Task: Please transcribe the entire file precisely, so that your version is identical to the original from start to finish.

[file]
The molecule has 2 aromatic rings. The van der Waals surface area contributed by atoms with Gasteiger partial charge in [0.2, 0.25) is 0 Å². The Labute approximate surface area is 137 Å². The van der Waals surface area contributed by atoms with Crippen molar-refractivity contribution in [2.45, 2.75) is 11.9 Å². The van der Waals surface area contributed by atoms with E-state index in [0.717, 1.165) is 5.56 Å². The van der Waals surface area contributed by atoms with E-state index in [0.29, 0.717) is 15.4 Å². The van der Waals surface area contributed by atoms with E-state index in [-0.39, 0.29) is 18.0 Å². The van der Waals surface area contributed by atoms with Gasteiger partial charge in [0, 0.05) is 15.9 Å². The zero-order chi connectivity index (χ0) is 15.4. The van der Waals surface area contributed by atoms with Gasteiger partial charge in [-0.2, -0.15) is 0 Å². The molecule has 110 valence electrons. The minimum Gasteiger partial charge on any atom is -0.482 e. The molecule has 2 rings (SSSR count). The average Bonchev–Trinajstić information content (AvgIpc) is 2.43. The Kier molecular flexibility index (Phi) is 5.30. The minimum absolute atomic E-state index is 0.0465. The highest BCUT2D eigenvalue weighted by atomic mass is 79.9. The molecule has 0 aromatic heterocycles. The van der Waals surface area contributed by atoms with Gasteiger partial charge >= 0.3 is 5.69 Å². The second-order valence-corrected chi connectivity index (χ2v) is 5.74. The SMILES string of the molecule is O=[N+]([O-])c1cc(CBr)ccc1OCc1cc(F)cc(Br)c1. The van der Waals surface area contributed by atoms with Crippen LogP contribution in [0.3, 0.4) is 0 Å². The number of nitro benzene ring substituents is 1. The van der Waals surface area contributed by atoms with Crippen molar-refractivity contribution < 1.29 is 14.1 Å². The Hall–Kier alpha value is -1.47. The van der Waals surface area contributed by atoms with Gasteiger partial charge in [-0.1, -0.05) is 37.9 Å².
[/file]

The molecule has 2 aromatic rings. The van der Waals surface area contributed by atoms with Gasteiger partial charge in [0.2, 0.25) is 0 Å². The Labute approximate surface area is 137 Å². The van der Waals surface area contributed by atoms with Crippen molar-refractivity contribution in [2.45, 2.75) is 11.9 Å². The van der Waals surface area contributed by atoms with E-state index in [0.717, 1.165) is 5.56 Å². The van der Waals surface area contributed by atoms with E-state index in [0.29, 0.717) is 15.4 Å². The van der Waals surface area contributed by atoms with E-state index in [-0.39, 0.29) is 18.0 Å². The van der Waals surface area contributed by atoms with Gasteiger partial charge in [0, 0.05) is 15.9 Å². The zero-order chi connectivity index (χ0) is 15.4. The van der Waals surface area contributed by atoms with Gasteiger partial charge in [-0.2, -0.15) is 0 Å². The molecule has 110 valence electrons. The minimum Gasteiger partial charge on any atom is -0.482 e. The molecule has 2 rings (SSSR count). The average Bonchev–Trinajstić information content (AvgIpc) is 2.43. The Kier molecular flexibility index (Phi) is 5.30. The minimum absolute atomic E-state index is 0.0465. The highest BCUT2D eigenvalue weighted by atomic mass is 79.9. The molecule has 0 aromatic heterocycles. The van der Waals surface area contributed by atoms with Gasteiger partial charge >= 0.3 is 5.69 Å². The second-order valence-corrected chi connectivity index (χ2v) is 5.74. The SMILES string of the molecule is O=[N+]([O-])c1cc(CBr)ccc1OCc1cc(F)cc(Br)c1. The van der Waals surface area contributed by atoms with Crippen LogP contribution in [0.3, 0.4) is 0 Å². The number of nitro benzene ring substituents is 1. The van der Waals surface area contributed by atoms with Crippen molar-refractivity contribution < 1.29 is 14.1 Å². The Hall–Kier alpha value is -1.47. The van der Waals surface area contributed by atoms with Gasteiger partial charge in [-0.1, -0.05) is 37.9 Å².